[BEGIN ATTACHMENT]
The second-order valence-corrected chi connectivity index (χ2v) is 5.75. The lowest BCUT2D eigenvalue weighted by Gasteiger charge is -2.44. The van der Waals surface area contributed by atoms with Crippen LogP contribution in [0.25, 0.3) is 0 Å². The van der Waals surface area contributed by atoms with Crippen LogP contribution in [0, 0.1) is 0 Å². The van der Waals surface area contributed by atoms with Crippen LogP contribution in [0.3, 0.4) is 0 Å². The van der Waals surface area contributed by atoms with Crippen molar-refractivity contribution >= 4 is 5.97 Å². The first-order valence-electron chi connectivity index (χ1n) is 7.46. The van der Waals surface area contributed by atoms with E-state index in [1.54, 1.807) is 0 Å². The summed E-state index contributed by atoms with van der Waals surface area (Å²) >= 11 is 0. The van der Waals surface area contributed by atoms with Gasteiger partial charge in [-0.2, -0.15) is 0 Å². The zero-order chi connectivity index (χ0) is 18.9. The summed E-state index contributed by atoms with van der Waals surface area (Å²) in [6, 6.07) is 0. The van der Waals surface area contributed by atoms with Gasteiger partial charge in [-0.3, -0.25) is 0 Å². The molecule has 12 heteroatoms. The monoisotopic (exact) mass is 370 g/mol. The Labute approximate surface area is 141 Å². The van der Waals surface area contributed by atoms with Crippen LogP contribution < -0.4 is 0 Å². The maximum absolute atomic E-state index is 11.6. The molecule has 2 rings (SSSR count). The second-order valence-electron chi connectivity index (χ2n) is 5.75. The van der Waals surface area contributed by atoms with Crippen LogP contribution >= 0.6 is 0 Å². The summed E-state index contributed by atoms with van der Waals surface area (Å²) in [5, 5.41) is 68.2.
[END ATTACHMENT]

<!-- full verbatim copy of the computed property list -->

The second-order valence-corrected chi connectivity index (χ2v) is 5.75. The lowest BCUT2D eigenvalue weighted by Gasteiger charge is -2.44. The van der Waals surface area contributed by atoms with Crippen LogP contribution in [0.25, 0.3) is 0 Å². The van der Waals surface area contributed by atoms with Crippen LogP contribution in [0, 0.1) is 0 Å². The van der Waals surface area contributed by atoms with Crippen LogP contribution in [0.3, 0.4) is 0 Å². The van der Waals surface area contributed by atoms with Crippen molar-refractivity contribution >= 4 is 5.97 Å². The first-order valence-electron chi connectivity index (χ1n) is 7.46. The van der Waals surface area contributed by atoms with E-state index in [1.54, 1.807) is 0 Å². The summed E-state index contributed by atoms with van der Waals surface area (Å²) >= 11 is 0. The van der Waals surface area contributed by atoms with Gasteiger partial charge in [-0.2, -0.15) is 0 Å². The zero-order chi connectivity index (χ0) is 18.9. The summed E-state index contributed by atoms with van der Waals surface area (Å²) in [6, 6.07) is 0. The van der Waals surface area contributed by atoms with Gasteiger partial charge in [-0.3, -0.25) is 0 Å². The molecule has 12 heteroatoms. The monoisotopic (exact) mass is 370 g/mol. The Labute approximate surface area is 141 Å². The van der Waals surface area contributed by atoms with Crippen LogP contribution < -0.4 is 0 Å². The maximum absolute atomic E-state index is 11.6. The molecule has 2 rings (SSSR count). The second-order valence-electron chi connectivity index (χ2n) is 5.75. The van der Waals surface area contributed by atoms with Crippen LogP contribution >= 0.6 is 0 Å². The summed E-state index contributed by atoms with van der Waals surface area (Å²) in [5, 5.41) is 68.2.